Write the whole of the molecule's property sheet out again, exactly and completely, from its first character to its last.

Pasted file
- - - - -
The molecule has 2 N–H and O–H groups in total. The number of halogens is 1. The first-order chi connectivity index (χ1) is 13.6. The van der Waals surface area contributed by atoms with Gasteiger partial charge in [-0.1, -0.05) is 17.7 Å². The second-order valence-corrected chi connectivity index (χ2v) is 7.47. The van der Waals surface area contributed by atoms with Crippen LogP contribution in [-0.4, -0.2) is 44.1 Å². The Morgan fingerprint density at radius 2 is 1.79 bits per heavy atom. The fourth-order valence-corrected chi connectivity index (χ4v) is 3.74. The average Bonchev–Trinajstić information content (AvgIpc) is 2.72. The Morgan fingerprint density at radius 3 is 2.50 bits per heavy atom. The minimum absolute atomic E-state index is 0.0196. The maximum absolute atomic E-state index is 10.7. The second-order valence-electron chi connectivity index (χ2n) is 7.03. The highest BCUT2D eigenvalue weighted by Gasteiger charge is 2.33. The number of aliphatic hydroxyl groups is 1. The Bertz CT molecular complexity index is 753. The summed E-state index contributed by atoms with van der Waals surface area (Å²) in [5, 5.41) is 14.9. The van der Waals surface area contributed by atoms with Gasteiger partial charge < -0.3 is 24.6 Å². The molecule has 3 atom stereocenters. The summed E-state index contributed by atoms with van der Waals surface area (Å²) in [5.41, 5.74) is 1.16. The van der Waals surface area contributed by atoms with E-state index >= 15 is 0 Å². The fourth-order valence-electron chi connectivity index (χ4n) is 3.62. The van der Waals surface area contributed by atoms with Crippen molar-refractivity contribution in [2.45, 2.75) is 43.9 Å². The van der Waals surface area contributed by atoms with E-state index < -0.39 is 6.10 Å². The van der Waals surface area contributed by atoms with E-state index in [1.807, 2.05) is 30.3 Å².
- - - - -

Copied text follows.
The molecule has 2 N–H and O–H groups in total. The number of halogens is 1. The first-order chi connectivity index (χ1) is 13.6. The van der Waals surface area contributed by atoms with Gasteiger partial charge in [-0.1, -0.05) is 17.7 Å². The second-order valence-corrected chi connectivity index (χ2v) is 7.47. The van der Waals surface area contributed by atoms with Crippen LogP contribution in [-0.4, -0.2) is 44.1 Å². The Morgan fingerprint density at radius 2 is 1.79 bits per heavy atom. The fourth-order valence-corrected chi connectivity index (χ4v) is 3.74. The average Bonchev–Trinajstić information content (AvgIpc) is 2.72. The Morgan fingerprint density at radius 3 is 2.50 bits per heavy atom. The minimum absolute atomic E-state index is 0.0196. The maximum absolute atomic E-state index is 10.7. The second-order valence-electron chi connectivity index (χ2n) is 7.03. The highest BCUT2D eigenvalue weighted by Gasteiger charge is 2.33. The number of aliphatic hydroxyl groups is 1. The Bertz CT molecular complexity index is 753. The summed E-state index contributed by atoms with van der Waals surface area (Å²) in [5, 5.41) is 14.9. The van der Waals surface area contributed by atoms with Gasteiger partial charge < -0.3 is 24.6 Å². The molecule has 3 atom stereocenters. The summed E-state index contributed by atoms with van der Waals surface area (Å²) in [5.41, 5.74) is 1.16. The van der Waals surface area contributed by atoms with E-state index >= 15 is 0 Å². The fourth-order valence-electron chi connectivity index (χ4n) is 3.62. The van der Waals surface area contributed by atoms with Crippen molar-refractivity contribution in [2.45, 2.75) is 43.9 Å². The van der Waals surface area contributed by atoms with E-state index < -0.39 is 6.10 Å². The van der Waals surface area contributed by atoms with E-state index in [1.807, 2.05) is 30.3 Å².